Betti number

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In algebraic topology, the Betti numbers are used to distinguish topological spaces based on the connectivity of n-dimensional simplicial complexes. For the most reasonable finite-dimensional spaces (such as compact manifolds, finite simplicial complexes or CW complexes), the sequence of Betti numbers is 0 from some points onward (Betti numbers vanish above the dimension of a space), and they are all finite.

A torus.
A torus has one connected component (b0), two circular holes (b1,the one in the center and the one in the middle of the "donut"), and one two-dimensional void (b2, the inside of the "donut") yielding Betti numbers of 1 (b0),2 (b1),1 (b2).

The n^{th} Betti number represents the rank of the n^{th} homology group, denoted Hn, which tells us the maximum amount of cuts that can be made before separating a surface into two pieces or 0-cycles, 1-cycles, etc.[1] These numbers are used today in fields such as simplicial homology, computer science, digital images, etc.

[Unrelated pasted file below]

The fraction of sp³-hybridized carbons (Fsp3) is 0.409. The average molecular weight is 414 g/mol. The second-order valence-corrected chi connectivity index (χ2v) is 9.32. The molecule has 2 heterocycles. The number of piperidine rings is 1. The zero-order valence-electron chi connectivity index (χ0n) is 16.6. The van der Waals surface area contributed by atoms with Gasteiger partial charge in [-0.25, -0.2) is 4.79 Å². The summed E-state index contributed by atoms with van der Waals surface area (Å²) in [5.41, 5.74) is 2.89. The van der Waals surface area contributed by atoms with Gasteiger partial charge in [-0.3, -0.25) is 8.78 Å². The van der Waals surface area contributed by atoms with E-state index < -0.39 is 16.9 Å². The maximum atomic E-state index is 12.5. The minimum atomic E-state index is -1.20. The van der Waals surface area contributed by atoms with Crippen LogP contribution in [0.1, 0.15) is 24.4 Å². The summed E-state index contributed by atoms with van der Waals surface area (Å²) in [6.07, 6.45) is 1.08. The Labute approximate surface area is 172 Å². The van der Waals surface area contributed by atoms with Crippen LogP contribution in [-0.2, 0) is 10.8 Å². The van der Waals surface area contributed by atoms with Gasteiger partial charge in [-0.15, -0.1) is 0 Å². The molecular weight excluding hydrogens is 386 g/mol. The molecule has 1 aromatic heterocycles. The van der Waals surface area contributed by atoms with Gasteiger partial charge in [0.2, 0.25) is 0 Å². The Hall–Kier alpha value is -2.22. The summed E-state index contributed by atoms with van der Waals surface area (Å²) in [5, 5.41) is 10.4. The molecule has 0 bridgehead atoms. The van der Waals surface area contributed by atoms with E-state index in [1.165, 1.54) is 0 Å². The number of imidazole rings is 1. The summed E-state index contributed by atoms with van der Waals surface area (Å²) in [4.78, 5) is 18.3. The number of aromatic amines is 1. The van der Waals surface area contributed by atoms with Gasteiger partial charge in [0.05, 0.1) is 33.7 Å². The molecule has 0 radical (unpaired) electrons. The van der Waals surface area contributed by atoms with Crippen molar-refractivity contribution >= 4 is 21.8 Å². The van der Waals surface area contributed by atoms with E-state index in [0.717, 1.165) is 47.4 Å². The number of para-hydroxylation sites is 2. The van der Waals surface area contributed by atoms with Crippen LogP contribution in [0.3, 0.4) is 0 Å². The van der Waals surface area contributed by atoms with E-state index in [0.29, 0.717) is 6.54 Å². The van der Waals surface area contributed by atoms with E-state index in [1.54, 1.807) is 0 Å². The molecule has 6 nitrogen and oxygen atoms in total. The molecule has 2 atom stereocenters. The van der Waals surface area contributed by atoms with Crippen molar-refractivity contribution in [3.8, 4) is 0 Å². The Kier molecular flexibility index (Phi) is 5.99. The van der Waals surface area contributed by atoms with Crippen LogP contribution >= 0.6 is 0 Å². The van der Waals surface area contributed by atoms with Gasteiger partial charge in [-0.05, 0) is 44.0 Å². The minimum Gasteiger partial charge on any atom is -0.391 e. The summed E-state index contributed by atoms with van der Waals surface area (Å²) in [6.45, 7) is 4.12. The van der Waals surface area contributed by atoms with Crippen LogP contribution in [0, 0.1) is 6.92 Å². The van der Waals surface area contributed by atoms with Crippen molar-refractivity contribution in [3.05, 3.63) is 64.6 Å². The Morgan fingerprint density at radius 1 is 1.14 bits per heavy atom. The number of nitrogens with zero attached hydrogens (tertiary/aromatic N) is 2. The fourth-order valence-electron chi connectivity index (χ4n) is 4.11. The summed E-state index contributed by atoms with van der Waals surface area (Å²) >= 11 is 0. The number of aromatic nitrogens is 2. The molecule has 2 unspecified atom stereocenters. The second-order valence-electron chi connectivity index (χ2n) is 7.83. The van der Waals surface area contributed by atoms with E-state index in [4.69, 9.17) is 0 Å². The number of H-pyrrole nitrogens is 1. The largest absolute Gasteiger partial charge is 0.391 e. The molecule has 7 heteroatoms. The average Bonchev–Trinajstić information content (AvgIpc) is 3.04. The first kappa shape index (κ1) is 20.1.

The term "Betti numbers" was coined by Henri Poincaré after Enrico Betti.

Definition[edit]

Informally, the kth Betti number refers to the number of k-dimensional holes on a topological surface. The first few Betti numbers have the following definitions for 0-dimensional, 1-dimensional, and 2-dimensional simplicial complexes:

  • b0 is the number of connected components
  • b1 is the number of one-dimensional or "circular" holes
  • b2 is the number of two-dimensional "voids" or "cavities"

The two-dimensional Betti numbers are easily understandable because we see the world in 0, 1, 2, and 3-dimensions, however, the following Betti numbers are difficult to contemplate due to the higher-dimensional understanding.